Saved By PhoneGnome
The FCC and E-911--A High Stakes Game of Chicken

About My Packet8 Post

A Center Ice Circle club reader sent me the following tonight. Other than masking his identity here's what he had to say:

Your post yesterday regarding Packet8's press release was slightly in error. Packet8 does not actually claim that they have provided E911 to all U.S. customers (althought they DO try and convey that impression). Even Level 3 only has the capability (interconnection with selective routers) to offer E911 in a footprint covering about 70% of U.S. households. More or less, nobody else has E911 in the

other 30%, and Packet8 did not cut off customers who fall in that 30%.

What Packet8 did say was very carefully worded:

"...successfully provisioned nomadic E911 emergency calling throughout its network..." They specifically do not say something like "to all subscribers."

"...all Packet8 subscribers with a U.S. service address can now contact emergency service personnel by dialing 911 from their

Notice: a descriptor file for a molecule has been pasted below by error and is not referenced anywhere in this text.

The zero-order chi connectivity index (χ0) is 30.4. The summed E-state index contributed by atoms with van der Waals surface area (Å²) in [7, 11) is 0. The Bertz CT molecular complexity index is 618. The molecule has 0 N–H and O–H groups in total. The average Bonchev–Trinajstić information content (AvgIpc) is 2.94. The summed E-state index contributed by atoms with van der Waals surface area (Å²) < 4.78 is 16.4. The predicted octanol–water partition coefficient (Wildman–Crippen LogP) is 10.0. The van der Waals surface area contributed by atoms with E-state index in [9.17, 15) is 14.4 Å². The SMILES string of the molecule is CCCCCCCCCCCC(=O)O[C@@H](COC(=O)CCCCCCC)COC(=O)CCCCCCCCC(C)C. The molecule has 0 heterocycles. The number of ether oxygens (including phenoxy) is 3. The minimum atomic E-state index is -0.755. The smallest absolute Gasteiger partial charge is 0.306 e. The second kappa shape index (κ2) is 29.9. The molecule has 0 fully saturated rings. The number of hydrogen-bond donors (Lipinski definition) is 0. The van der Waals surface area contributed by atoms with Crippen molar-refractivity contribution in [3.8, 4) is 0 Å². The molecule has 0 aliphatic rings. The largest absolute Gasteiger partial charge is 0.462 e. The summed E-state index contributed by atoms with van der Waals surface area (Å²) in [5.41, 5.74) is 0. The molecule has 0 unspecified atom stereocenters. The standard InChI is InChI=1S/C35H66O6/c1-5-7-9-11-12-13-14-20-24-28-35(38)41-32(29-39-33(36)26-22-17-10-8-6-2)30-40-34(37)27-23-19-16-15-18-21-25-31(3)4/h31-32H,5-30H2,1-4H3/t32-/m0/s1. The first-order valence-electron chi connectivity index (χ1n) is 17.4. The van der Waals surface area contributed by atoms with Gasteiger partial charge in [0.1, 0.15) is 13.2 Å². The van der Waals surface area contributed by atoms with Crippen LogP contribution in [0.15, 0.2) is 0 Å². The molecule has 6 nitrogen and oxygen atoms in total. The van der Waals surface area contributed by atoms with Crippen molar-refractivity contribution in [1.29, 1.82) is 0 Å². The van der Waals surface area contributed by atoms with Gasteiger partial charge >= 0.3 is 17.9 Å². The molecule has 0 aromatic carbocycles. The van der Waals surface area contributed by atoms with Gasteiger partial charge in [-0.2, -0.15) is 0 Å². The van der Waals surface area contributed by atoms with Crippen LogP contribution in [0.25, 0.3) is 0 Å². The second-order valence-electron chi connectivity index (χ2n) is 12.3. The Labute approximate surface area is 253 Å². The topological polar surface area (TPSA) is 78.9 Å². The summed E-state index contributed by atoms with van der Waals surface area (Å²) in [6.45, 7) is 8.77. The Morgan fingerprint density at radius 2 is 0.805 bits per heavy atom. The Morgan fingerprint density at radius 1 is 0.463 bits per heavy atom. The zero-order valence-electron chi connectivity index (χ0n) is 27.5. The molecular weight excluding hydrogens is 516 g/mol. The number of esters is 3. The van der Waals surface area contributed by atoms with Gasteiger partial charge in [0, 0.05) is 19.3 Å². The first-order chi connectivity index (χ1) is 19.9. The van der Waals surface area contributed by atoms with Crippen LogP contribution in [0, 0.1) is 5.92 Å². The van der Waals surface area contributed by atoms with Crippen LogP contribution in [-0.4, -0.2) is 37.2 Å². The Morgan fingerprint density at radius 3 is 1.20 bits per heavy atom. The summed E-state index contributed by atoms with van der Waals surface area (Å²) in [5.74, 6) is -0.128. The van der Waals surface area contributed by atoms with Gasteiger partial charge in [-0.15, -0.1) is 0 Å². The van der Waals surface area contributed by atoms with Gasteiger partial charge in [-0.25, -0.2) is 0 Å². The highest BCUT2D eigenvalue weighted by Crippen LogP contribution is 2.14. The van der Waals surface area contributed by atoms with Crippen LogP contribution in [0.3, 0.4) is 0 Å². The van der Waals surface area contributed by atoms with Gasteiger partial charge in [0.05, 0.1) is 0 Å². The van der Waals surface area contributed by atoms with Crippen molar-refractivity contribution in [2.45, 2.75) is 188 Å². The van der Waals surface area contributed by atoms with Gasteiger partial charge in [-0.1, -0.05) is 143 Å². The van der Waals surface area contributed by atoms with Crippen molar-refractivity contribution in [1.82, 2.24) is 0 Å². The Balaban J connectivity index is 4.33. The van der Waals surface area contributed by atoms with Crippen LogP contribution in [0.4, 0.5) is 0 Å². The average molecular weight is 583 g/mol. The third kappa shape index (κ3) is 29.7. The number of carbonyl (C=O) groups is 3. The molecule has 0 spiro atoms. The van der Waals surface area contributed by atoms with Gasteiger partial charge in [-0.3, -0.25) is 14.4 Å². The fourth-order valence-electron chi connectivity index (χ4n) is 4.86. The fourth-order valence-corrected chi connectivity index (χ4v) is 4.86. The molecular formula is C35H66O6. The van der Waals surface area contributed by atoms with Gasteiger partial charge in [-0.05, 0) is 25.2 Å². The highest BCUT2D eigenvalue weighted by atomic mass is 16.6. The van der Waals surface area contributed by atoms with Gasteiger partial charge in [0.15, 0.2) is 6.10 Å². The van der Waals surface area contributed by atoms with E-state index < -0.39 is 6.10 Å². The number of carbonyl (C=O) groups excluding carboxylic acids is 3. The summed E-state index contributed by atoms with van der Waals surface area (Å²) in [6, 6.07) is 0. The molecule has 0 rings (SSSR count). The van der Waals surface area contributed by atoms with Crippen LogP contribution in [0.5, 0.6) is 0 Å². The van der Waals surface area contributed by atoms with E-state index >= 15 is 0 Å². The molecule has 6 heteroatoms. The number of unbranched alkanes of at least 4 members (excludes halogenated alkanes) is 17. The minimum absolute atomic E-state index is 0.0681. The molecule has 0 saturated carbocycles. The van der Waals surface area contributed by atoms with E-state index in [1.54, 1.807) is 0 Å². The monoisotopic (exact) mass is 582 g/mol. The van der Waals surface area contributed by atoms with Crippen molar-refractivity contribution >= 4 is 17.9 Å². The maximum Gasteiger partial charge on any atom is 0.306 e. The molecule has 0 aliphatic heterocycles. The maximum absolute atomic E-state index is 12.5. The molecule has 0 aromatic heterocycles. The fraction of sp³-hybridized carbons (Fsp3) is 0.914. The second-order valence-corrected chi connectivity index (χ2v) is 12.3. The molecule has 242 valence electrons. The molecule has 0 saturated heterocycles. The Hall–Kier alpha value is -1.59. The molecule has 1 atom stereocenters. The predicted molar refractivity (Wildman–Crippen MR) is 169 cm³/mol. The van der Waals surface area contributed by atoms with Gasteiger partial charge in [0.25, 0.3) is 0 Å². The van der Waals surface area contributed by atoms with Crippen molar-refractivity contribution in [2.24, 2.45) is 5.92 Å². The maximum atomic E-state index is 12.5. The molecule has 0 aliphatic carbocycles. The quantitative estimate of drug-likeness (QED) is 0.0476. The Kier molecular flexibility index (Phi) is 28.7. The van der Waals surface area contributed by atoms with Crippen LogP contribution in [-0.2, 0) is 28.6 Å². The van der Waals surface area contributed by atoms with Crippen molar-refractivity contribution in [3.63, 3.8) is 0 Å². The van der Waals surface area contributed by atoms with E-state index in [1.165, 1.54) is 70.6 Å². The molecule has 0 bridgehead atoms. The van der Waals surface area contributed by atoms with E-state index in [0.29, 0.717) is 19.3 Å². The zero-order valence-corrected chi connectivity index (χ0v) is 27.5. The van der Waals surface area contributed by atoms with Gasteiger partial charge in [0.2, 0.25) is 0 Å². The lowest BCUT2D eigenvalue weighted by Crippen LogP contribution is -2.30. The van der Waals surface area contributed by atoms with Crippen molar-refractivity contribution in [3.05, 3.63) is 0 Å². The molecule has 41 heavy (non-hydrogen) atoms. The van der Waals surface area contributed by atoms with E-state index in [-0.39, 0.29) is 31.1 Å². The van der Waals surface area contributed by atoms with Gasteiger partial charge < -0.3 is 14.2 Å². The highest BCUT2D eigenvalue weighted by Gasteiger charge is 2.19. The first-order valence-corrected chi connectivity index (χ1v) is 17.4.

Packet8 phone..." This statement is probably true, but for some Packet8 customers, the service would be N911, not E911.

"...Previously, Packet8 offered E911 service as an optional feature to subscribers, however, earlier this year, the Federal Communications Commission issued an order requiring all interconnected VoIP providers to provide E911 capabilities to their subscribers as a standard component of their service...." This just means they won'y give customers the choice of opting out of E911 service when it is available, as they had been doing previously.

In fact, there is no way of acheiving total E911 compliance in all areas of the country. The access to and interconnection with some of the selective routers simply does not exist yet.

Great blog! I read it often.

And to think I thought P8 had mended their ways. Silly me. My bad. And here I thought Packet8 was being honest and transparent. I guess all their shareholders who have filled my email box with chapter and verse telling showing me actual double talk aren't wrong after-all.